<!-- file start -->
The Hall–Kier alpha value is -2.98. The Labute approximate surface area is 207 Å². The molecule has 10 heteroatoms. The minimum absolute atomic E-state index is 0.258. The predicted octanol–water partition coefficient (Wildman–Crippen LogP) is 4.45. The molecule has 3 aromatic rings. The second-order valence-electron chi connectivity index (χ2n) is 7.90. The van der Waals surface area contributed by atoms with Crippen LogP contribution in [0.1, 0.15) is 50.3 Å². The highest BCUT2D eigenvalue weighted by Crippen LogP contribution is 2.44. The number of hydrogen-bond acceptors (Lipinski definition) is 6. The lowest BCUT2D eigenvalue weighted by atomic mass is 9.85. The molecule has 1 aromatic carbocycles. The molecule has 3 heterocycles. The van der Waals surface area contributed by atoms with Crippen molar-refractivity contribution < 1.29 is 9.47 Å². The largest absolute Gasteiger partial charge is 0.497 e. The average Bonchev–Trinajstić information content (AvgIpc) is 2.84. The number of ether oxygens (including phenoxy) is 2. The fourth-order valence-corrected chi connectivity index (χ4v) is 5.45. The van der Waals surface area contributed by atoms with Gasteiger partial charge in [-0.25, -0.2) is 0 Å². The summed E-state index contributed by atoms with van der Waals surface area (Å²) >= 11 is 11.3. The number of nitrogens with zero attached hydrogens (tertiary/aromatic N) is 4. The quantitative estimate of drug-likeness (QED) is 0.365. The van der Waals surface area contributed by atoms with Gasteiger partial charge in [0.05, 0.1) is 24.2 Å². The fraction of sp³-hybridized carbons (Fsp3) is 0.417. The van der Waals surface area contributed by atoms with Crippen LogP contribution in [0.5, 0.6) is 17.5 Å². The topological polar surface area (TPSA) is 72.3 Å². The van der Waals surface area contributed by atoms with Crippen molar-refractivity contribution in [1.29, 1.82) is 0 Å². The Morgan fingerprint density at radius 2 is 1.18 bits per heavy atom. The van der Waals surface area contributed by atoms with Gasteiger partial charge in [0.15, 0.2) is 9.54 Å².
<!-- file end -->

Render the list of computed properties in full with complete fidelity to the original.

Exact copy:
The Hall–Kier alpha value is -2.98. The Labute approximate surface area is 207 Å². The molecule has 10 heteroatoms. The minimum absolute atomic E-state index is 0.258. The predicted octanol–water partition coefficient (Wildman–Crippen LogP) is 4.45. The molecule has 3 aromatic rings. The second-order valence-electron chi connectivity index (χ2n) is 7.90. The van der Waals surface area contributed by atoms with Crippen LogP contribution in [0.1, 0.15) is 50.3 Å². The highest BCUT2D eigenvalue weighted by Crippen LogP contribution is 2.44. The number of hydrogen-bond acceptors (Lipinski definition) is 6. The lowest BCUT2D eigenvalue weighted by atomic mass is 9.85. The molecule has 1 aromatic carbocycles. The molecule has 3 heterocycles. The van der Waals surface area contributed by atoms with Crippen molar-refractivity contribution < 1.29 is 9.47 Å². The largest absolute Gasteiger partial charge is 0.497 e. The average Bonchev–Trinajstić information content (AvgIpc) is 2.84. The number of ether oxygens (including phenoxy) is 2. The fourth-order valence-corrected chi connectivity index (χ4v) is 5.45. The van der Waals surface area contributed by atoms with Gasteiger partial charge in [-0.25, -0.2) is 0 Å². The summed E-state index contributed by atoms with van der Waals surface area (Å²) >= 11 is 11.3. The number of nitrogens with zero attached hydrogens (tertiary/aromatic N) is 4. The quantitative estimate of drug-likeness (QED) is 0.365. The van der Waals surface area contributed by atoms with Gasteiger partial charge in [0.05, 0.1) is 24.2 Å². The fraction of sp³-hybridized carbons (Fsp3) is 0.417. The van der Waals surface area contributed by atoms with Crippen LogP contribution in [0.5, 0.6) is 17.5 Å². The topological polar surface area (TPSA) is 72.3 Å². The van der Waals surface area contributed by atoms with Crippen molar-refractivity contribution in [1.29, 1.82) is 0 Å². The Morgan fingerprint density at radius 2 is 1.18 bits per heavy atom. The van der Waals surface area contributed by atoms with Gasteiger partial charge in [0.15, 0.2) is 9.54 Å².